ORLANDO, Fla. (AP) -- The Magic say they haven't committed to honoring Dwight Howard's latest trade demand that he be dealt to the Brooklyn Nets. New Orlando general manager Rob Hennigan said Monday that Howard told him in a meeting last week that he would like to be traded, but Hennigan said he has not committed to honoring that demand. He said will keep communication lines open between both the All-Star and his agent. It's exactly the scenario the Magic wanted to avoid -- for a second time. Howard listed several teams last season that he wanted to be traded to, but on the day of the trading deadline he committed to the Magic for the 2012-13 season. Magic CEO Alex Martins has said previously that the organization will not enter next season with Howard's situation unresolved. Orlando was looking to sign Howard to a long-term deal, however, now that Howard has had his first, face-to-face sit down with the Magic's new general manager, the All-Star center made it clear he still very much wants out of Orlando. Hennigan said that having Howard single out one team as a desired destination does complicate any potential trade scenarios, but for now, there is no immediate move the Magic to make following the sit down. "As I told Dwight, I said I don't know. I have to think about what you're telling me.' I want to take some time to process everything," Hennigan said of the meeting. "And the answer is we want to map out what's in the best interest of our team. And any decision that at decide going forward with will be one that we feel puts our team in a position to be successful and move forward." Howard told Yahoo Sports Monday that he won't sign long-term with another team if the Magic decide to trade him to somewhere other than Brooklyn. "There's only one team on my list and if I don't get traded there, I'll play the season out and explore my free agency after that," Howard said. Howard also vigorously denied an ESPN report that he was claiming that the Magic blackmailed him at the trade deadline to give up the opt-out provision in his contract that would have allowed him to become a free-agent this summer. Howard asked to be traded last season, and then opted-in for 2012-2013 -- forgoing becoming a free agent this summer. "I never used the word blackmail in reference to any of my dealings with the Magic," Howard said. "I never said that. It's defamatory and it's inaccurate. I know what blackmail means and any report that I used the term incorrectly is inaccurate." Hennigan also said the charge was never levied by Howard. "In terms of his health, I think what I can tell you is that Dwight's rehabilitation process is progressing in the right direction," he said. "I do not believe his health will be an issue going forward." Hennigan reiterated that beyond sharing Dwight's request, he wants the discussions beyond that to remain private at this time in order as a matter of trust between himself and Howard. "That's my plan with Dwight and with whoever we talk to on our roster...I would leave it to Dwight to share with Dwight any details he wants to share about the conversation," Hennigan said. "But again, out of respect for the trust and privacy I'm trying to build I'm not really going to talk about what else we discussed." Aside from Howard, the Magic are facing other lingering free agency questions surrounding career-long Magic players Jameer Nelson and J.J. Redick, and reigning league most improved player Ryan Anderson. Nelson told the Magic last week that he would opt out of the final year and nearly 8 million of his contract and test free agency. Redick is due 6.1 million next year in the final season of his deal, but the team can get out of that if they waive him by July 7. Anderson is a restricted free agent, though the Magic extended a qualifying offer to the third-year forward last week. It allows the team to match any offer he receives on the open market this summer. Hennigan said that they will take their time this week making a decision on Redick and still hope to keep Nelson next year. "My hope is that he remains in Orlando and in a Magic uniform," he said of Nelson. "But there needs to be a mutual desire for that to happen."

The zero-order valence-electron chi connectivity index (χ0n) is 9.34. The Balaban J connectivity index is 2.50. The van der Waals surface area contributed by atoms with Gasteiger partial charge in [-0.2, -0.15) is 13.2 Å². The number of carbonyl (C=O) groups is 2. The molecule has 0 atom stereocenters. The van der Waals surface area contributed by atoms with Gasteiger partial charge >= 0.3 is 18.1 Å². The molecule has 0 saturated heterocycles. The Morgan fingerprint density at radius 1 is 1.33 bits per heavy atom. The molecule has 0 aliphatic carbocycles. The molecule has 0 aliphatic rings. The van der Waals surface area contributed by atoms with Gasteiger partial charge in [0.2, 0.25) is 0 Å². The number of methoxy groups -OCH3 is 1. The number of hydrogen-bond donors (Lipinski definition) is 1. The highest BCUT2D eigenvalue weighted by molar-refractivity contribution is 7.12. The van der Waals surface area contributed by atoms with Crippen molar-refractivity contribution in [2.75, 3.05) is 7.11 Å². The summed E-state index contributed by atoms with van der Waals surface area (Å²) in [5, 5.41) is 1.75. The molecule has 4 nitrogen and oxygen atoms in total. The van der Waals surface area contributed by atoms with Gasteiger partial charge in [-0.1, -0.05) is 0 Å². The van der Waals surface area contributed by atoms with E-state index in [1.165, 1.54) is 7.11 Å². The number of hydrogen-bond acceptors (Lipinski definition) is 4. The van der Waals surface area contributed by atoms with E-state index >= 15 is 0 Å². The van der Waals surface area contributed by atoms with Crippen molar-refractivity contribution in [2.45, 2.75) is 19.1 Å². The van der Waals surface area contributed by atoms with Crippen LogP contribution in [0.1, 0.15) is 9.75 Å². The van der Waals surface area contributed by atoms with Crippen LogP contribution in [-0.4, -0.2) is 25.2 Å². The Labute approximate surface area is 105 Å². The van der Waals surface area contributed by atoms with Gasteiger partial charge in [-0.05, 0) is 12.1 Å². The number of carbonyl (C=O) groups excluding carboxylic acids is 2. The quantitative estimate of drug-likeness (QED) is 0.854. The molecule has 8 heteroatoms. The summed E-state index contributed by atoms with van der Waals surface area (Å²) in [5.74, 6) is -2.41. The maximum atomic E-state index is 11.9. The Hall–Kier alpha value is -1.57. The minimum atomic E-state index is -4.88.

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NBA's new collective bargaining agreement officially signed